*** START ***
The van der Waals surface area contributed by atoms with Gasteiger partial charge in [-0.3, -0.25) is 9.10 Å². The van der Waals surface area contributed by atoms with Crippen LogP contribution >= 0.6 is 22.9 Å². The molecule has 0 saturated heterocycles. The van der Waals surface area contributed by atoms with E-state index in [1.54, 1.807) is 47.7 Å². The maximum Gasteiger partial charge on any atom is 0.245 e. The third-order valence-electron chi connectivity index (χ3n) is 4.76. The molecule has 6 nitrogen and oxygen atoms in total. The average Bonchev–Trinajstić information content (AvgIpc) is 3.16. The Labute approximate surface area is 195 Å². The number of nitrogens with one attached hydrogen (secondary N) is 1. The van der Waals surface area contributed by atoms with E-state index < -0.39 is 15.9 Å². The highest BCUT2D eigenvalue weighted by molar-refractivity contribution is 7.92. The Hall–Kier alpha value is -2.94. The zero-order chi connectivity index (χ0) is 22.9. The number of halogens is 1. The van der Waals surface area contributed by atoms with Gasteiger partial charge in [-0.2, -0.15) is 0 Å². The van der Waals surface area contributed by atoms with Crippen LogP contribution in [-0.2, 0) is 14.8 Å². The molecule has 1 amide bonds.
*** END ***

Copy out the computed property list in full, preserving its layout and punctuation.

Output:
The van der Waals surface area contributed by atoms with Gasteiger partial charge in [-0.3, -0.25) is 9.10 Å². The van der Waals surface area contributed by atoms with Crippen LogP contribution >= 0.6 is 22.9 Å². The molecule has 0 saturated heterocycles. The van der Waals surface area contributed by atoms with E-state index in [1.54, 1.807) is 47.7 Å². The maximum Gasteiger partial charge on any atom is 0.245 e. The third-order valence-electron chi connectivity index (χ3n) is 4.76. The molecule has 6 nitrogen and oxygen atoms in total. The average Bonchev–Trinajstić information content (AvgIpc) is 3.16. The Labute approximate surface area is 195 Å². The number of nitrogens with one attached hydrogen (secondary N) is 1. The van der Waals surface area contributed by atoms with E-state index < -0.39 is 15.9 Å². The highest BCUT2D eigenvalue weighted by molar-refractivity contribution is 7.92. The Hall–Kier alpha value is -2.94. The zero-order chi connectivity index (χ0) is 22.9. The number of halogens is 1. The van der Waals surface area contributed by atoms with Gasteiger partial charge in [-0.2, -0.15) is 0 Å². The van der Waals surface area contributed by atoms with Crippen LogP contribution in [-0.2, 0) is 14.8 Å². The molecule has 1 amide bonds.